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Crustal development in the terrestrial planetsThe development of planetary crusts may be divided into primary, resulting from melting during accretion, and secondary crusts developed by partial melting from planetary mantles. The Mercurian crust is probably primary with no compelling evidence of later basaltic extrusions. Reflectance spectral evidence for the existence Fe2(+) is equivocal. The Viking Lander XRF data on Mars indicate basaltic material at both sites 4,000 km apart. Surface aeolian processes would be expected to provide a homogeneous average of the crust, but no evidence of more siliceous material is present. This conclusion is weakly supported by the Russian gamma ray data. No evidence for granite appears from the Russian Venera XRF data which indicates MORB-type and alkali basalt (4% K2O) surface compositions. The highlands of Ishtar Terra and Aphrodite probably owe their elevation to tectonic processes rather than compositional effects. Venus may thus resemble the early Archean Earth. The terrestrial granitic continental crust is a product of episodic multiple partial melting events, probably a consequence of the presence of surface water.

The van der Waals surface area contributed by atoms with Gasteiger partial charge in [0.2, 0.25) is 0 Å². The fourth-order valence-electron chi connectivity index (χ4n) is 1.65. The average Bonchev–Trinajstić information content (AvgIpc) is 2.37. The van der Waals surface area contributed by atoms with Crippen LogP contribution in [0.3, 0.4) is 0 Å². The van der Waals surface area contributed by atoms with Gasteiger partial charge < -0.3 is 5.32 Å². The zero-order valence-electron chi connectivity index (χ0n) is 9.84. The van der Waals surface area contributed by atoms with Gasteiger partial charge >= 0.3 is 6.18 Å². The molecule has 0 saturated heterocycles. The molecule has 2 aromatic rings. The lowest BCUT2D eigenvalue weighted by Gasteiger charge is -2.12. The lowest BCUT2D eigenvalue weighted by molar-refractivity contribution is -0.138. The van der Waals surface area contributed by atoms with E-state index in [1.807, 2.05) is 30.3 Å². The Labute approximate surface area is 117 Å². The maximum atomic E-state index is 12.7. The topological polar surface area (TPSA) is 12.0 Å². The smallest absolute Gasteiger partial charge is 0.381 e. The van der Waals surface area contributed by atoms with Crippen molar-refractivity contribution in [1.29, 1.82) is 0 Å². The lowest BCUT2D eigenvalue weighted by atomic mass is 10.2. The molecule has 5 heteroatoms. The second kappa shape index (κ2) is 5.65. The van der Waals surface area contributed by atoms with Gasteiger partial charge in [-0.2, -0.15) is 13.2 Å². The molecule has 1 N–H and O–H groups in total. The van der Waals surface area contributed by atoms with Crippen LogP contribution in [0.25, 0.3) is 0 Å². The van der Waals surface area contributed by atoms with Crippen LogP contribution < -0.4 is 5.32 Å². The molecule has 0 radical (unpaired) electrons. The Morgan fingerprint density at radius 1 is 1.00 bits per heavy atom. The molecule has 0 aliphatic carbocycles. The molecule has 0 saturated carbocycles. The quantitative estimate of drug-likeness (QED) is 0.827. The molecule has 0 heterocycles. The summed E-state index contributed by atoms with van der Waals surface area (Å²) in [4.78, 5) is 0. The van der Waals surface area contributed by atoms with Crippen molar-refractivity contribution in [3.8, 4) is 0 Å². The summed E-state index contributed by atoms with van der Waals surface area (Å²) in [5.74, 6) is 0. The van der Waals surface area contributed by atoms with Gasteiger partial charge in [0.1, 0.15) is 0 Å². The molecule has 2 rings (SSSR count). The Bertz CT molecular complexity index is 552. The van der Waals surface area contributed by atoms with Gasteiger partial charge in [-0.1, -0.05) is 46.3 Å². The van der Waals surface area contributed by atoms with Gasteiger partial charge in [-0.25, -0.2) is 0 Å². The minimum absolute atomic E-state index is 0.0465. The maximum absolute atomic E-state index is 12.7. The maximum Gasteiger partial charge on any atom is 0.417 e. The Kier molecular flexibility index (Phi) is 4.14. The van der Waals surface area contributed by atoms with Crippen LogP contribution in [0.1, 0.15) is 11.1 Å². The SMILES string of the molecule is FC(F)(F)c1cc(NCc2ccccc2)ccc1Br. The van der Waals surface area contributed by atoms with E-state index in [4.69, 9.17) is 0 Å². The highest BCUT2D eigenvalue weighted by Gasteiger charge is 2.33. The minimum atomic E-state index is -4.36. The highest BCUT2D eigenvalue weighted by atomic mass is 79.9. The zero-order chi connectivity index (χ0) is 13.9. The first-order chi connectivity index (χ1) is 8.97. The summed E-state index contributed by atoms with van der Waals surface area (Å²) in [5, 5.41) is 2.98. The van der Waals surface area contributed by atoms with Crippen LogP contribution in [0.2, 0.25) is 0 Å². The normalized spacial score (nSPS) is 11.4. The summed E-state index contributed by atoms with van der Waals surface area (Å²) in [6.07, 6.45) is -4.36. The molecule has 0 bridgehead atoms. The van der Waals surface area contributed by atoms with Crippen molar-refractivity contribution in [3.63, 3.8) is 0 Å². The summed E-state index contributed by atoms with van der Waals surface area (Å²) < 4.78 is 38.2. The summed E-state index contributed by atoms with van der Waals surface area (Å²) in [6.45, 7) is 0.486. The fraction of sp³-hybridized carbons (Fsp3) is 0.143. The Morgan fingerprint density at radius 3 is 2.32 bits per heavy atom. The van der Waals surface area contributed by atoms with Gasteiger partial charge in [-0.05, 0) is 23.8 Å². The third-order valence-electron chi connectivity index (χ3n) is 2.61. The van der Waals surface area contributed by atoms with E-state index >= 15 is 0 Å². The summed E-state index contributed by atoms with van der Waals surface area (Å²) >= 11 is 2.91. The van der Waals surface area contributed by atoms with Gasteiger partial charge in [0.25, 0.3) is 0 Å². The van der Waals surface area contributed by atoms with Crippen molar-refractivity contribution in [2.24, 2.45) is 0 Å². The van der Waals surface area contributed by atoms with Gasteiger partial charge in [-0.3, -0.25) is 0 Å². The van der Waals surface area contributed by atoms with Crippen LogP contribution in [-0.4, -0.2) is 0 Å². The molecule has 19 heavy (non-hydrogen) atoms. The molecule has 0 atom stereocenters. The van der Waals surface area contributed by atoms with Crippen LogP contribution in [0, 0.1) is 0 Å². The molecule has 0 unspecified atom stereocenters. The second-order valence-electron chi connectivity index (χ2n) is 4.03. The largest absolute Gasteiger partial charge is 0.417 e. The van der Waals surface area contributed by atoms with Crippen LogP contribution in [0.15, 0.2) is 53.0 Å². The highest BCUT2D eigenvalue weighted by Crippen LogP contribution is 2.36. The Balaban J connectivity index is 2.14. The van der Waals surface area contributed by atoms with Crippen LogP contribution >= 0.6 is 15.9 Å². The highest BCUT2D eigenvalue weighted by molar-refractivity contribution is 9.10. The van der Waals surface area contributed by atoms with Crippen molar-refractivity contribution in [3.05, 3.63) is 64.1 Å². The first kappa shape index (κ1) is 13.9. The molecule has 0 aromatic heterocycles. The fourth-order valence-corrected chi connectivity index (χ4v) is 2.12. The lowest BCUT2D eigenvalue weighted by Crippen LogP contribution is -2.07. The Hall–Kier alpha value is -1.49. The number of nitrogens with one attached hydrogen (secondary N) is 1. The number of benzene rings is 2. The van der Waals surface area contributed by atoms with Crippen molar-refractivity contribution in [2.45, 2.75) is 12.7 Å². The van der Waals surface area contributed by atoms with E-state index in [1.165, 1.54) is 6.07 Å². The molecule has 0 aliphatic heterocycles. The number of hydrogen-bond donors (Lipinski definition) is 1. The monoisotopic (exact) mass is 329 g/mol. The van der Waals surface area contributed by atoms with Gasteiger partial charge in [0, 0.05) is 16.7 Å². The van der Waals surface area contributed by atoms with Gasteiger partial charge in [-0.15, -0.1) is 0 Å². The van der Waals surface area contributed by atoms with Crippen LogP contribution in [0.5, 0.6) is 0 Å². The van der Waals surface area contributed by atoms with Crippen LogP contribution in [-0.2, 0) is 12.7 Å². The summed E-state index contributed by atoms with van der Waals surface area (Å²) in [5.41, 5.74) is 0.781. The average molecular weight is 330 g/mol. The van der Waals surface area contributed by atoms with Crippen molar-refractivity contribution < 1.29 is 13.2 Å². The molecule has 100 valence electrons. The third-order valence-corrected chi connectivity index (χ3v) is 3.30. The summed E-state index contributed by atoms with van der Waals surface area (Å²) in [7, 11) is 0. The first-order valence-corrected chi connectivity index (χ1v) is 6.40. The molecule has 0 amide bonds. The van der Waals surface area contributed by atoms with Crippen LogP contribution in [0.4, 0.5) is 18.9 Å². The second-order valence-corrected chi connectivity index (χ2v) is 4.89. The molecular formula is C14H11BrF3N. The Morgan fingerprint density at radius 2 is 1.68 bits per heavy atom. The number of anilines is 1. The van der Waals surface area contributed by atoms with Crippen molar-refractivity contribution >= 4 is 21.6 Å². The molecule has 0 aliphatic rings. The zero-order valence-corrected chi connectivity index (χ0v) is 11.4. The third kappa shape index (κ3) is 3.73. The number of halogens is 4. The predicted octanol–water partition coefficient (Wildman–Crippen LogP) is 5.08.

Document ID
19850025566
Document Type
Conference Paper
Authors
Taylor, S. R. (Australian National Univ. Canberra, Australia)
Date Acquired
August 12, 2013
Publication Date
January 1, 1985
Publication Information
Publication: Lunar and Planetary Inst. Terrest. Planets: Comp. Planetology
Subject Category
LUNAR AND PLANETARY EXPLORATION
Distribution Limits
Public
Copyright
Work of the US Gov. Public Use Permitted.

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IDRelationTitle19850025536Analytic PrimaryTerrestrial Planets: Comparative Planetology